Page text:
Induction times were analysed in 170 patients. The data were collected prospectively for 93 patients and retrospectively for 77 patients. Seventy-four of the patients were HIV-infected and 96 HIV-uninfected. The mean times were 12.87 and 11.19 days, respectively (p=0.28). Thirty-six of the HIV-infected patients were on ARV drugs. Their induction times did not differ significantly from those of the HIV-infected patients not on ARV drugs or the HIV-uninfected patients (figure 1). It must be noted that therapeutic induction times exhibited a wide range of SD.
Stable ambulant warfarin dose
The prospectively studied patients in the warfarin induction study were followed up for determination of their ambulant therapeutic warfarin dose. These 93 patients were augmented by data collected retrospectively from 141 patients. This gave a total of 234 patients, 122 HIV-uninfected (42 males and 80 females) and 112 HIV-infected (44 males and 68 females; table 2). In general, males required more warfarin than females. This applied to all groups of patients but only the comparison for HIV-uninfected patients was significant: males (6.49 mg) and females (5.31 mg; p=0.01).
The mean therapeutic dose of warfarin in the whole set of patients was higher in the HIV-infected group than the HIV-uninfected group: 6.06 vs 5.72 mg/day (table 2). This was, however, not statistically significant (p=0.29). The difference was greater in females (HIV-infected 5.84 mg/day vs HIV-uninfected 5.31mg/day, p=0.14) than in males (HIV-infected 6.39 mg/day vs HIV-uninfected 6.49 mg/day, p=0.87).
Fifty HIV-infected patients on ARV medication were taking several ARV drugs in various combinations. The drugs used in this study and corresponding mean warfarin dosages are listed in table 3. Comparisons are depicted in table 2. There was no statistically significant difference in the mean therapeutic dose of warfarin between HIV-infected patients taking and not taking ARV drugs, 6.20 vs 5.94 mg/day (p=0.59). HIV-infected females on ARV drugs tended to require higher doses of warfarin than those not on ARV drugs, 6.47 vs 5.40 mg/day (p=0.06). However, HIV-infected females on ARV drugs required significantly more warfarin, 6.47 mg/day, than HIV-uninfected females, 5.31 mg/day (p=0.01). The opposite was true for males, but the difference was not statistically significant, 5.87 vs 6.49 mg/day (p=0.29).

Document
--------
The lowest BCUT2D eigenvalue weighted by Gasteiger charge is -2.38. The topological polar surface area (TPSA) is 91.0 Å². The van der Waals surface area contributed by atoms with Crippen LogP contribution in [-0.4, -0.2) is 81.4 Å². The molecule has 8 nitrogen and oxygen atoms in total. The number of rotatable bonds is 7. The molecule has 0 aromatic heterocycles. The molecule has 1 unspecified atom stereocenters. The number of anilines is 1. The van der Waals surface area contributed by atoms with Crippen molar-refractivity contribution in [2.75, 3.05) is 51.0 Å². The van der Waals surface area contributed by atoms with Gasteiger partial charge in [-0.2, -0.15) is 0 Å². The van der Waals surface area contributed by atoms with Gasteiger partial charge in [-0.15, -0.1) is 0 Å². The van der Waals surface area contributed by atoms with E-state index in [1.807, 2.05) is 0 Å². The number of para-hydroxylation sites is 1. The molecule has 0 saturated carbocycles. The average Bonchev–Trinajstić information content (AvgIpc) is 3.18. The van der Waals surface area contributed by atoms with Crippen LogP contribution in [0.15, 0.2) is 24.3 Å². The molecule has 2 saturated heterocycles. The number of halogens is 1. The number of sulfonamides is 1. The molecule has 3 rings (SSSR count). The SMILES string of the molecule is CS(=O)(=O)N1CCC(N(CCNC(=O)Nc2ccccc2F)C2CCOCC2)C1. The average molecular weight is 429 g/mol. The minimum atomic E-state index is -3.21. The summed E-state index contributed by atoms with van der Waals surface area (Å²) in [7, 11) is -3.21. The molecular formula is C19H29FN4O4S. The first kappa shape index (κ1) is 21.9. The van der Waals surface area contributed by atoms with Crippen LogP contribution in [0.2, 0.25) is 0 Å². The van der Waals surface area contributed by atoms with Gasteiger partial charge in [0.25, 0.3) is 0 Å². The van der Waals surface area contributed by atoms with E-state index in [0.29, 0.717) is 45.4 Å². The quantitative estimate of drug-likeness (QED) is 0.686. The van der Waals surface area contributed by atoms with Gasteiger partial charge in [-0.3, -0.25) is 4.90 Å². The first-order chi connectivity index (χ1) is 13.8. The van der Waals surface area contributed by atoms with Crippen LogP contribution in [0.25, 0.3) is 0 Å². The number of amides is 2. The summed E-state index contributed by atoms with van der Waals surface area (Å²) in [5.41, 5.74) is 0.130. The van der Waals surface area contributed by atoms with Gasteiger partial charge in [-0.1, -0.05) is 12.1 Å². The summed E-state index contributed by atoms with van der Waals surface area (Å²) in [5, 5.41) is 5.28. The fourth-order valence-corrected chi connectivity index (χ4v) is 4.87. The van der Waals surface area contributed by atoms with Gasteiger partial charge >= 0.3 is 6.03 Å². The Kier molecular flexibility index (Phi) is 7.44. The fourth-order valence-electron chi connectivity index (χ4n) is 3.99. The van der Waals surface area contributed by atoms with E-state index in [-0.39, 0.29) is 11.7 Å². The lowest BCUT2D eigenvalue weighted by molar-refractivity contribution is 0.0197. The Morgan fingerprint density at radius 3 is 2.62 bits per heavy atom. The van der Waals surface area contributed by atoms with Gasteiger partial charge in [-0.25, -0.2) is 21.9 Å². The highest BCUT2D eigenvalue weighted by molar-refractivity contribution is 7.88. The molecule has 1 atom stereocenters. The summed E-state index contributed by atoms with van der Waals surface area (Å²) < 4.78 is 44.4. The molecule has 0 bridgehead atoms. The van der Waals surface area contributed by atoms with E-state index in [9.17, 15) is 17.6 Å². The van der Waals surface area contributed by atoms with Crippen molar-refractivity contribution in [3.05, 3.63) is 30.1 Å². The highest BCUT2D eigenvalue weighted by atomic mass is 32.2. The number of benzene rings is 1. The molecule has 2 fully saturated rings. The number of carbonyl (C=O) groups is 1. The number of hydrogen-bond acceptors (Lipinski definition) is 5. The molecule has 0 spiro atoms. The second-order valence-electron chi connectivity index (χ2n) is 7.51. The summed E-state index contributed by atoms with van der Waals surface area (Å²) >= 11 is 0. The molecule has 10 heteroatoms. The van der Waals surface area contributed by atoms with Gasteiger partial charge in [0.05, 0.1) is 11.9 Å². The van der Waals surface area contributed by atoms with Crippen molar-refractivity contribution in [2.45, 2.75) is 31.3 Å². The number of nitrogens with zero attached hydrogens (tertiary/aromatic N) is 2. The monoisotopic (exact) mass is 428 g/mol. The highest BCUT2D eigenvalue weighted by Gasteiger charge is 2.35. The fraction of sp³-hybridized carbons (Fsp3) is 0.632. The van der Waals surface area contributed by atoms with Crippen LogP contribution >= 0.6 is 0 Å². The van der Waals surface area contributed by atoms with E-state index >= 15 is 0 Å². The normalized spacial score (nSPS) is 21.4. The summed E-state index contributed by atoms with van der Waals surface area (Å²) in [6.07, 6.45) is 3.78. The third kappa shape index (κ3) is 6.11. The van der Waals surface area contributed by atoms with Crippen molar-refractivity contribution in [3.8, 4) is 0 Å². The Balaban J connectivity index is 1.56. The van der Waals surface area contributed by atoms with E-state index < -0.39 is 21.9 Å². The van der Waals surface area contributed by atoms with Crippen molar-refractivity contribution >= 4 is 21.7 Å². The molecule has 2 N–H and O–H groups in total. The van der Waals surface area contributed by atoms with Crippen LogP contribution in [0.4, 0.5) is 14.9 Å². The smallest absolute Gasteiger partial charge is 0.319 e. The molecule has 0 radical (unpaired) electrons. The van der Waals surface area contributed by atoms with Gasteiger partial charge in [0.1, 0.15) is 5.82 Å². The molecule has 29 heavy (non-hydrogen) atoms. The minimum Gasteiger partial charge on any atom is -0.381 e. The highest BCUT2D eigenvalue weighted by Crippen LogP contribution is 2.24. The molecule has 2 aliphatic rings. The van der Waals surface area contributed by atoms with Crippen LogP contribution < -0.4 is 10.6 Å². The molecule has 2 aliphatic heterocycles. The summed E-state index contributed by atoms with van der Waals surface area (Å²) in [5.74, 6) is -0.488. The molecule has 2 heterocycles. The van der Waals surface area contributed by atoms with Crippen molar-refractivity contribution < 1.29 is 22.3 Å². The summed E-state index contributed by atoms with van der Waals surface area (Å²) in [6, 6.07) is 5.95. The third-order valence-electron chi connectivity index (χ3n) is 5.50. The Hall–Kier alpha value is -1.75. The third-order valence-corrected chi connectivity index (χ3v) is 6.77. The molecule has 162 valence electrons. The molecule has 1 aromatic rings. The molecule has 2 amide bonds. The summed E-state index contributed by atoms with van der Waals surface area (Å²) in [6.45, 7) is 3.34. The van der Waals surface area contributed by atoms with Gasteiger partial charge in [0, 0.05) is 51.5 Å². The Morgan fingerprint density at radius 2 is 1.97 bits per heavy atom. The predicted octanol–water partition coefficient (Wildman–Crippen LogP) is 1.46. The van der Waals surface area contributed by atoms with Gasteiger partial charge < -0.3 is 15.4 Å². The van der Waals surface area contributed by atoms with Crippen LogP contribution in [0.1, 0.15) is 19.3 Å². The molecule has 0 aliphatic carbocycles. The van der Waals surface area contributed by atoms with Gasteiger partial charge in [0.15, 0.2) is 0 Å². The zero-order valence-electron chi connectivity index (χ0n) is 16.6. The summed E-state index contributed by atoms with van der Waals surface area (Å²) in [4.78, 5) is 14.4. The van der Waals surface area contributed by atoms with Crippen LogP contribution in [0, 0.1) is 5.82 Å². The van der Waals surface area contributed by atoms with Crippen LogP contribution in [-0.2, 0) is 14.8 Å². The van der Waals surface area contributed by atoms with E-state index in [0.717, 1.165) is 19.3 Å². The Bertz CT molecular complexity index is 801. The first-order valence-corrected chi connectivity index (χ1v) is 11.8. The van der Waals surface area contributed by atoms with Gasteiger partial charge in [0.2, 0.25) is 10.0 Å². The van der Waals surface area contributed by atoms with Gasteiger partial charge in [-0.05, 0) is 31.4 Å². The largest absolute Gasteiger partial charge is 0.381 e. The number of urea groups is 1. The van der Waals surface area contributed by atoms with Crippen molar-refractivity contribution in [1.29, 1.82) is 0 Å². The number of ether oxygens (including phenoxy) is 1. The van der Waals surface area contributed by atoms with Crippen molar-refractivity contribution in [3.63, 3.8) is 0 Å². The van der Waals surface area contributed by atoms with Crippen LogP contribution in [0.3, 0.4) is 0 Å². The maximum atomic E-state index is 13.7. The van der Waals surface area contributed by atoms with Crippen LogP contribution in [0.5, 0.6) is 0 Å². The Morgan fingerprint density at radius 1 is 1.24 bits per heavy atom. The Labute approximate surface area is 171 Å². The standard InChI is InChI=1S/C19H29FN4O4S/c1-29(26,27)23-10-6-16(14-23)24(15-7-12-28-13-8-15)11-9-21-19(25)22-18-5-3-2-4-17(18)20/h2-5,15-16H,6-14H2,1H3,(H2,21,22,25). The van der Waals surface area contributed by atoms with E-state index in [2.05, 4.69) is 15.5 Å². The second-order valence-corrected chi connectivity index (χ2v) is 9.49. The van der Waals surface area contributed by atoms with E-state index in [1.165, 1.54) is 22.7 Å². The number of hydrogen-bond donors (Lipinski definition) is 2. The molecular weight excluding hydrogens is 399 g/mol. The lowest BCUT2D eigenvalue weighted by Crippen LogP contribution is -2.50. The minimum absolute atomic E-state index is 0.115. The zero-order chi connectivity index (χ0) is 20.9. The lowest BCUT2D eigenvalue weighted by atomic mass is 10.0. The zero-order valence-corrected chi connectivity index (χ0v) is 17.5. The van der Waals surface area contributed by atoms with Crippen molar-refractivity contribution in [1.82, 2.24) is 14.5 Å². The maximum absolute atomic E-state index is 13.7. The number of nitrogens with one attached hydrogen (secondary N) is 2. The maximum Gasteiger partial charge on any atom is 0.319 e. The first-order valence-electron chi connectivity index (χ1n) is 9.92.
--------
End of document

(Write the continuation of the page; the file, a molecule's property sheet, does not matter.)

ARV-naïve patient groups were compared. There was no significant difference in warfarin dose between HIV-infected patients not taking ARV drugs and HIV-uninfected patients, 5.94 vs 5.72 mg/day (p=0.22; table 2).
Most of the individual ARV drugs were taken by few patients. Eleven patients were taking stavidine and fewer were on several other drugs (table 3). In addition, drugs were taken in various different combinations, making analysis of individual drug effects on warfarin dose unrealistic. However, three drugs were taken by substantially more patients, efavirenz, lamivudine and zidovudine. The mean warfarin dose of the 22 patients taking efavirenz (a CYP450 inhibitor) was virtually the same as that of the HIV-uninfected patients (5.73 and 5.72, respectively). Twenty-five and 24 patients, respectively, were taking zidovudine and lamivudine, which are not metabolised by the CYP450 pathway and apparently do not affect warfarin blood levels.
We report on a comparative study of warfarin dosage in HIV-infected and HIV-uninfected patients. This comparison, using a standard warfarin treatment protocol, has not been published previously. The assumption that HIV-infected patients require higher doses of warfarin for therapeutic effect seems to be reasonable given the acknowledged hypercoagulable state of the HIV-infected patient. Anecdotal observation in our practice suggested that this is indeed the case. Many of these patients had not yet started ARV therapy. Previous warfarin dosage studies in HIV-infected patients have largely addressed the effect of ARV drugs on warfarin dose.4 ,6 ,7 ,11 This study attempted to determine the possible role of HIV infection. However, no apparent increase in warfarin requirements for anticoagulation was demonstrated in HIV-infected patients compared with uninfected patients in general, except in females on ARV therapy.
There is a paucity of clinical studies on the effect of infection in general on warfarin dosage. This has been addressed in a few studies on patients with acute infection.12 ,13 The effect of HIV infection on warfarin dosage has not been similarly studied. Infection with HIV, quite apart from the effect of concomitant infections and malignancies and various possible drug interactions, apparently causes a propensity for thrombosis, as recovery of the CD4 count does not abolish the increased risk of thrombosis.2 ,4 ,6 The current study attempted to determine indirectly the effect of the HIV infection per se on warfarin requirement by comparison of the dosage with that in HIV-uninfected patients. The mean warfarin dosage was found not to differ between these two broad groups.